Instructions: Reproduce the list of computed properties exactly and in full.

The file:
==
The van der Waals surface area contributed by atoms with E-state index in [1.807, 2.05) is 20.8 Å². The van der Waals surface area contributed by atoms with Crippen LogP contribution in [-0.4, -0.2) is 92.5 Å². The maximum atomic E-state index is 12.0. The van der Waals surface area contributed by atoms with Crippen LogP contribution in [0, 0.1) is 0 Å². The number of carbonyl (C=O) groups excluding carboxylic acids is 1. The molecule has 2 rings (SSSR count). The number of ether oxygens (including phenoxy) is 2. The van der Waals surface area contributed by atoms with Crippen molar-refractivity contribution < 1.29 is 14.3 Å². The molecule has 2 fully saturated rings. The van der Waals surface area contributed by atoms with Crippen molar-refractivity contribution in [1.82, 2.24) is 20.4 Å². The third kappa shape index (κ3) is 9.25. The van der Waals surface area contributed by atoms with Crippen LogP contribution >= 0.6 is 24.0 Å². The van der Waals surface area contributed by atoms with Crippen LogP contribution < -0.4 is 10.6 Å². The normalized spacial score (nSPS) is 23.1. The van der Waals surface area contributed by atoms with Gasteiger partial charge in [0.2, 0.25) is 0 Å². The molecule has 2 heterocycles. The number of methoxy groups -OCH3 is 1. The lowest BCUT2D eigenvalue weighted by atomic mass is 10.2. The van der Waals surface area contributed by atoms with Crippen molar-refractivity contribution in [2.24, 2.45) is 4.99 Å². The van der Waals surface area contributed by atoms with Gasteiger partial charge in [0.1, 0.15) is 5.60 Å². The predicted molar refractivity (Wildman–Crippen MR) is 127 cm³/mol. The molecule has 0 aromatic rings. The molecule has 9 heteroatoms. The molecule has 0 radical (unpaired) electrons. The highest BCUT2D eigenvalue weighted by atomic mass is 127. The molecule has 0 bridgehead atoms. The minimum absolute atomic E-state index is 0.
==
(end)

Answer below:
The van der Waals surface area contributed by atoms with E-state index in [1.807, 2.05) is 20.8 Å². The van der Waals surface area contributed by atoms with Crippen LogP contribution in [-0.4, -0.2) is 92.5 Å². The maximum atomic E-state index is 12.0. The van der Waals surface area contributed by atoms with Crippen LogP contribution in [0, 0.1) is 0 Å². The number of carbonyl (C=O) groups excluding carboxylic acids is 1. The molecule has 2 rings (SSSR count). The number of ether oxygens (including phenoxy) is 2. The van der Waals surface area contributed by atoms with Crippen molar-refractivity contribution < 1.29 is 14.3 Å². The molecule has 2 fully saturated rings. The van der Waals surface area contributed by atoms with Crippen molar-refractivity contribution in [1.82, 2.24) is 20.4 Å². The third kappa shape index (κ3) is 9.25. The van der Waals surface area contributed by atoms with Crippen LogP contribution >= 0.6 is 24.0 Å². The van der Waals surface area contributed by atoms with Crippen LogP contribution < -0.4 is 10.6 Å². The normalized spacial score (nSPS) is 23.1. The van der Waals surface area contributed by atoms with Gasteiger partial charge in [0.2, 0.25) is 0 Å². The molecule has 2 heterocycles. The number of methoxy groups -OCH3 is 1. The lowest BCUT2D eigenvalue weighted by atomic mass is 10.2. The van der Waals surface area contributed by atoms with Crippen molar-refractivity contribution in [2.24, 2.45) is 4.99 Å². The van der Waals surface area contributed by atoms with Gasteiger partial charge in [0.1, 0.15) is 5.60 Å². The predicted molar refractivity (Wildman–Crippen MR) is 127 cm³/mol. The molecule has 0 aromatic rings. The molecule has 9 heteroatoms. The molecule has 0 radical (unpaired) electrons. The highest BCUT2D eigenvalue weighted by atomic mass is 127. The molecule has 0 bridgehead atoms. The minimum absolute atomic E-state index is 0.